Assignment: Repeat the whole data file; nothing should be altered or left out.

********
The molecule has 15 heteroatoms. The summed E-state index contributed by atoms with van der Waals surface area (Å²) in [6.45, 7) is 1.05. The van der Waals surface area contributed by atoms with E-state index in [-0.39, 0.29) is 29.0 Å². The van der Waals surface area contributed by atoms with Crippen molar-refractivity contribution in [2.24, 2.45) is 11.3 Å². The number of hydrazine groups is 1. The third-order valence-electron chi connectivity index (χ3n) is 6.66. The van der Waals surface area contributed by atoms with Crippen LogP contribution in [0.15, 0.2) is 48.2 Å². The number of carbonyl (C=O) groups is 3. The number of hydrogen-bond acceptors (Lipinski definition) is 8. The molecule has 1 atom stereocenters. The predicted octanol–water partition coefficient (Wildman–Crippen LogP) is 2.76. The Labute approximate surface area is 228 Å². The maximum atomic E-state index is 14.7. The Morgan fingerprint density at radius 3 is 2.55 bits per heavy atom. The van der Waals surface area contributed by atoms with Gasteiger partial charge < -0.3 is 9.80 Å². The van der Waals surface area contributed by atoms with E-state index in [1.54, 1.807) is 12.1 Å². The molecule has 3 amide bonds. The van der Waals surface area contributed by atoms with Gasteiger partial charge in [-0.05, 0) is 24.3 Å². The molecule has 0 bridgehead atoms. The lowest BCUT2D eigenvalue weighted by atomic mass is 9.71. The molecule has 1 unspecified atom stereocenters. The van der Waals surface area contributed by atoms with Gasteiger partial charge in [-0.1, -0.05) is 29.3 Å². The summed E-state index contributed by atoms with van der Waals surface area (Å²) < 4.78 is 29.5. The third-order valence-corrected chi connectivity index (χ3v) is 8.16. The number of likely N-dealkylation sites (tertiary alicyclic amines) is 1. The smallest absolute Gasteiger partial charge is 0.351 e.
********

The molecule has 15 heteroatoms. The summed E-state index contributed by atoms with van der Waals surface area (Å²) in [6.45, 7) is 1.05. The van der Waals surface area contributed by atoms with E-state index in [-0.39, 0.29) is 29.0 Å². The van der Waals surface area contributed by atoms with Crippen molar-refractivity contribution in [2.24, 2.45) is 11.3 Å². The number of hydrazine groups is 1. The third-order valence-electron chi connectivity index (χ3n) is 6.66. The van der Waals surface area contributed by atoms with Crippen LogP contribution in [0.15, 0.2) is 48.2 Å². The number of carbonyl (C=O) groups is 3. The number of hydrogen-bond acceptors (Lipinski definition) is 8. The molecule has 1 atom stereocenters. The predicted octanol–water partition coefficient (Wildman–Crippen LogP) is 2.76. The Labute approximate surface area is 228 Å². The maximum atomic E-state index is 14.7. The Morgan fingerprint density at radius 3 is 2.55 bits per heavy atom. The van der Waals surface area contributed by atoms with Gasteiger partial charge < -0.3 is 9.80 Å². The van der Waals surface area contributed by atoms with E-state index in [1.54, 1.807) is 12.1 Å². The molecule has 3 amide bonds. The van der Waals surface area contributed by atoms with Gasteiger partial charge in [-0.05, 0) is 24.3 Å². The molecule has 0 bridgehead atoms. The lowest BCUT2D eigenvalue weighted by atomic mass is 9.71. The molecule has 1 unspecified atom stereocenters. The van der Waals surface area contributed by atoms with Gasteiger partial charge in [-0.1, -0.05) is 29.3 Å². The summed E-state index contributed by atoms with van der Waals surface area (Å²) < 4.78 is 29.5. The third-order valence-corrected chi connectivity index (χ3v) is 8.16. The number of likely N-dealkylation sites (tertiary alicyclic amines) is 1. The smallest absolute Gasteiger partial charge is 0.351 e.